Some people with ulcerative colitis have osteoporosis, arthritis, kidney stones, vision problems such as uveitis, and, in rare cases, liver disease. Researchers believe that you may develop these complications due to widespread inflammation caused by your immune system. These problems may improve when ulcerative colitis is treated with anti-inflammatory drugs.

    Treatment of ulcerative colitis

    Medicines for ulcerative colitis

    The purpose of drug is to relieve inflammation in colon. Usually first choice is a preparation containing aminosalicylates. If this does not help, doctor may prescribe a steroid, such as prednisolone. A third option is immunomodulators, which reduce inflammation by altering activity of immune system. It may take up to 3 months before you feel benefits.


    This is latest treatment for ulcerative colitis. Most of these drugs help your body break down a protein associated with inflammation called tumor necrosis factor (TNF). Usually, this drug, also called an anti-TNF drug, is administered intravenously. A newer biologic drug called vedolizumab works differently without affecting TNF. If your current treatment is not working, your doctor may recommend biological therapy.

    Treatment with whiplash

    Research has shown mixed results regarding effectiveness of this treatment for ulcerative colitis. The idea stems from fact that disease is rare in developing countries where intestinal parasites are more common. Some researchers believe that worms may alter response of immune system in gut. More research is needed.

    Surgical treatment of ulcerative colitis

    Up to 45% of patients with ulcerative colitis eventually require surgery to either repair a tear or remove a severely damaged colon. After colon is removed by surgeon, ulcerative colitis will never return. New surgical techniques mean that people who have had their colons removed often don't need an external waste collection bag called a colostomy bag.

    Ulcerative colitis in children

    If your child has ulcerative colitis, he may have a poor appetite. Children with UC may not eat enough calories or have difficulty absorbing nutrients from foods they eat. To avoid problems with growth, doctor may recommend high-calorie foods, and if your child is embarrassed by urgent trips to toilet, a therapist who specializes in chronic diseases can help him learn strategies for managing situation.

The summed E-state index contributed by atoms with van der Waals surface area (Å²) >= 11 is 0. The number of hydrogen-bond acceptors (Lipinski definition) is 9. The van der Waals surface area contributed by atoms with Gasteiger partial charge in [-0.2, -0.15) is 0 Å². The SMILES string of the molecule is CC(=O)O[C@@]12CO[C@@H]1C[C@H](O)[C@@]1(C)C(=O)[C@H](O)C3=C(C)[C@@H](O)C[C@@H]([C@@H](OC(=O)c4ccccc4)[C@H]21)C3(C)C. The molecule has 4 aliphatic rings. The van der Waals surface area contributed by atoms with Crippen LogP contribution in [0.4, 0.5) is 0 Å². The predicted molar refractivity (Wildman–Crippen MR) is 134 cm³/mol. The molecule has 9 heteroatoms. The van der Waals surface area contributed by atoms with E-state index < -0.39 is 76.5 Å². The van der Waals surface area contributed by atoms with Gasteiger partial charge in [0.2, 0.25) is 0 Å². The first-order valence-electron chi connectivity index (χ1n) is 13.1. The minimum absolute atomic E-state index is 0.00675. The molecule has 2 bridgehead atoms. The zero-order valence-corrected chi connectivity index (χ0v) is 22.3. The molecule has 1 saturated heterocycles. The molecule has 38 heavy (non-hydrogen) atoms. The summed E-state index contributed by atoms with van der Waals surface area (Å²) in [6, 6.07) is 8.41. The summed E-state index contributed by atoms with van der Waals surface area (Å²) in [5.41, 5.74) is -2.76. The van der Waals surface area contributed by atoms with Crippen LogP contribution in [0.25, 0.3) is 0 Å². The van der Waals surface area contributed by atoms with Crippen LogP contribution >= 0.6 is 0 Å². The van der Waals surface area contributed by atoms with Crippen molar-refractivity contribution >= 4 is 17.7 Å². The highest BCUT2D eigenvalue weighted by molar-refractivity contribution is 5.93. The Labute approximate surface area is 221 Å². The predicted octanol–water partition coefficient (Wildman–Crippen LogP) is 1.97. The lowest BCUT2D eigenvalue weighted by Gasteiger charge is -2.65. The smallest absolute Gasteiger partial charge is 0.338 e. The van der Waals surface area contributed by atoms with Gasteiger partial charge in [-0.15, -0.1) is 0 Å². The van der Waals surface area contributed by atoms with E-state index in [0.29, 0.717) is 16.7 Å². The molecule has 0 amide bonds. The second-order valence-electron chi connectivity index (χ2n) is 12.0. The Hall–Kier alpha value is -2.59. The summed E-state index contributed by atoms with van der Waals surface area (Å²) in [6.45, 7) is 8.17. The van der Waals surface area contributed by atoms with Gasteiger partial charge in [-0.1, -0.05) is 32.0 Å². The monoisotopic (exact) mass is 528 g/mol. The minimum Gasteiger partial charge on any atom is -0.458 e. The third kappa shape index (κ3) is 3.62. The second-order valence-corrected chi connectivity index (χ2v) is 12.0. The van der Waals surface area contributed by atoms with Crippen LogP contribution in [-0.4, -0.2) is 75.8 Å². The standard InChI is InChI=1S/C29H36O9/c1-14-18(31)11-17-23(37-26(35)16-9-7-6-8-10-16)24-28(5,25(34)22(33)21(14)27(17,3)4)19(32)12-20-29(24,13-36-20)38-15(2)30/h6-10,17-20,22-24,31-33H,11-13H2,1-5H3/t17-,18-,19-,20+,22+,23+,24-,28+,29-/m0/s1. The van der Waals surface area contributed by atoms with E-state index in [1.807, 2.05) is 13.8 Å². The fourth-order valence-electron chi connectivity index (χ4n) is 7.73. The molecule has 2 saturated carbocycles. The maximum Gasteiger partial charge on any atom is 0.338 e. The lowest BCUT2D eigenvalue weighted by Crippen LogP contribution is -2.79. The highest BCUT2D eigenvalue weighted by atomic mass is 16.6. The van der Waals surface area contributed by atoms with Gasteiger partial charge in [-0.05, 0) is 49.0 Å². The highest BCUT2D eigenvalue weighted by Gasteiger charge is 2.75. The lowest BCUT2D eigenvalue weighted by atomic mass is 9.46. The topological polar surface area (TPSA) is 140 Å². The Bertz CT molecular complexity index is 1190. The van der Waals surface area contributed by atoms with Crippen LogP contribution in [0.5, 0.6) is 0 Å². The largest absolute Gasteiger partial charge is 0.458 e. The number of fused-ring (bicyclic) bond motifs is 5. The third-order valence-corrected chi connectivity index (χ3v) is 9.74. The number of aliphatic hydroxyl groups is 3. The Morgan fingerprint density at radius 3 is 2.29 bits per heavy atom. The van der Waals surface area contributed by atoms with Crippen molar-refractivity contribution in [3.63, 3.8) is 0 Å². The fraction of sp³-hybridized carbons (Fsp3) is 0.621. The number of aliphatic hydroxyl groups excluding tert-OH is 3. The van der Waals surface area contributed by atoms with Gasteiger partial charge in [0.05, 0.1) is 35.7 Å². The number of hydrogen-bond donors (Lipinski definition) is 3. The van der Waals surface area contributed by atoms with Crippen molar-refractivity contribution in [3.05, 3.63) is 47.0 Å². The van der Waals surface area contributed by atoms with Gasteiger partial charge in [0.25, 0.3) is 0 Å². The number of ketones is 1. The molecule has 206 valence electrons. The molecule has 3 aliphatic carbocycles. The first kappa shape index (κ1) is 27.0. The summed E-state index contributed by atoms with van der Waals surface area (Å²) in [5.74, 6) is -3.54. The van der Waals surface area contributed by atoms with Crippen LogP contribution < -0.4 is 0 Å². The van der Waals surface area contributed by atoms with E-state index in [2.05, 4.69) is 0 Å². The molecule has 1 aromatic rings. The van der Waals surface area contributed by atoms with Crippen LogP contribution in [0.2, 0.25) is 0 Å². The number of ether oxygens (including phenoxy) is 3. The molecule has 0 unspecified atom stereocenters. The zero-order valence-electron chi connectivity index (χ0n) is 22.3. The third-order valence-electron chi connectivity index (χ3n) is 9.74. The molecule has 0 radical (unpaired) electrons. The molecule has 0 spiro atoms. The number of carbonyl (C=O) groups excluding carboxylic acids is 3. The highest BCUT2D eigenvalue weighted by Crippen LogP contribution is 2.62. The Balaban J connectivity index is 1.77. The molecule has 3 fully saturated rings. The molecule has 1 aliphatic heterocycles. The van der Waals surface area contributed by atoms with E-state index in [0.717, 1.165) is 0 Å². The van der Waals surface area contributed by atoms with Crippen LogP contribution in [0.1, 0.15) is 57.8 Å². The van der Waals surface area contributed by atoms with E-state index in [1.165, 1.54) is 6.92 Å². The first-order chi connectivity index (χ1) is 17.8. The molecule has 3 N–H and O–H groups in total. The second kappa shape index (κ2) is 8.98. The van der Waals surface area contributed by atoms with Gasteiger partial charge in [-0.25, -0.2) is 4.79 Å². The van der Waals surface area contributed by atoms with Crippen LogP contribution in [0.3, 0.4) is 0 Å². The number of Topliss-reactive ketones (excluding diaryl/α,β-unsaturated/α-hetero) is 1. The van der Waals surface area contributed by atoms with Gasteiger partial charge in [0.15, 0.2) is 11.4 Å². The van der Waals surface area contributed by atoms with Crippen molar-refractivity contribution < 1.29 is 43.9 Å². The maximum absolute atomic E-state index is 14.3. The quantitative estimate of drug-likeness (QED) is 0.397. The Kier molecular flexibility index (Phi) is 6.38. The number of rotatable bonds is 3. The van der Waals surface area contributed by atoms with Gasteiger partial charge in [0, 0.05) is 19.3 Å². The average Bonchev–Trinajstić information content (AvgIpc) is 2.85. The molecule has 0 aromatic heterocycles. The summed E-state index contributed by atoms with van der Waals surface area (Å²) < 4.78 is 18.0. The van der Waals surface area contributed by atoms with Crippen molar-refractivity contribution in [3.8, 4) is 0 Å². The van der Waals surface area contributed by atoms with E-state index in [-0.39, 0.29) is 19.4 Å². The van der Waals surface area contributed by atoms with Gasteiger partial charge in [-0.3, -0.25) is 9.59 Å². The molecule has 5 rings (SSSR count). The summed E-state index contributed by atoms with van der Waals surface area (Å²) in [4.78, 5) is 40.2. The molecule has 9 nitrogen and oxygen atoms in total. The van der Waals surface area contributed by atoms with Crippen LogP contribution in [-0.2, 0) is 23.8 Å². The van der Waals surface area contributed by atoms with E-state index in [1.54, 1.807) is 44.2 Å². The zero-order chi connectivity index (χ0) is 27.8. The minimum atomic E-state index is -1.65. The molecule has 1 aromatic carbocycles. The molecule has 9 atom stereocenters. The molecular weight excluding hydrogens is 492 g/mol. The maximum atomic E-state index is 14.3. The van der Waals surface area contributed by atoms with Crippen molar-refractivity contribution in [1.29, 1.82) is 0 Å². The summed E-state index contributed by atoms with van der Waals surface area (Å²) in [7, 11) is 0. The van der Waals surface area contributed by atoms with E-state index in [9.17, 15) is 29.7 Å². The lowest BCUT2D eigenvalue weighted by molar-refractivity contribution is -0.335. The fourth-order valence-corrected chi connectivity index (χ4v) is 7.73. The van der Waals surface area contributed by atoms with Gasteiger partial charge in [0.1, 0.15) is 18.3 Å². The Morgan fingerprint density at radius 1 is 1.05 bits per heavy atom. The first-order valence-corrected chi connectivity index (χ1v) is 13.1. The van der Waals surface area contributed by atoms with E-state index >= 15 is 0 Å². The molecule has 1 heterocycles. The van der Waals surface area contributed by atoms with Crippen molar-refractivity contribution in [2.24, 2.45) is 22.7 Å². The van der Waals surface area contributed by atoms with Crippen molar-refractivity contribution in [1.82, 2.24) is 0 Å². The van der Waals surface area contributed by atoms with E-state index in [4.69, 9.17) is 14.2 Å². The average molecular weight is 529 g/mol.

Fight against ulcerative colitis

    Controlling Ulcerative Colitis: Reducing Triggers

    Various triggers can make your symptoms worse. Some common problems are stress, smoking, lack of medication, and eating certain foods. Try to identify your personal triggers and take steps to avoid them. For example, you can try meditation to manage stress, or use a daily pill to remember each dose.

    Control of ulcerative colitis: dietary changes

    Diet does not cause ulcerative colitis, but certain foods can make symptoms worse. Common culprits are dairy, fatty foods, and too much fiber, which can cause diarrhea. You may find it helpful to keep a diary of what you eat and any symptoms you experience. Look for links and try to avoid questionable "triggers".

    Ulcerative Colitis Control: Supplements

    Because ulcerative colitis often causes bleeding in colon, a lack of iron in body can lead to anemia. Some ulcerative colitis medications can interfere with absorption of nutrients such as folic acid and calcium. Ask your doctor if you need to take appropriate supplements.

    Ulcerative colitis control: probiotics

    Generally speaking, probiotics are "friendly" bacteria, similar to those found in gut, that help prevent growth of too many bad bacteria. More research is needed to see if probiotics can help relieve ulcerative colitis. Probiotics are added to some yogurts, milk, drinks, etc.

    Control of ulcerative colitis: stay hydrated

    Chronic diarrhea increases risk of dehydration, which can lead to weakness and kidney problems. To avoid dehydration, drink plenty of water, you may need to drink half a liter of water a day.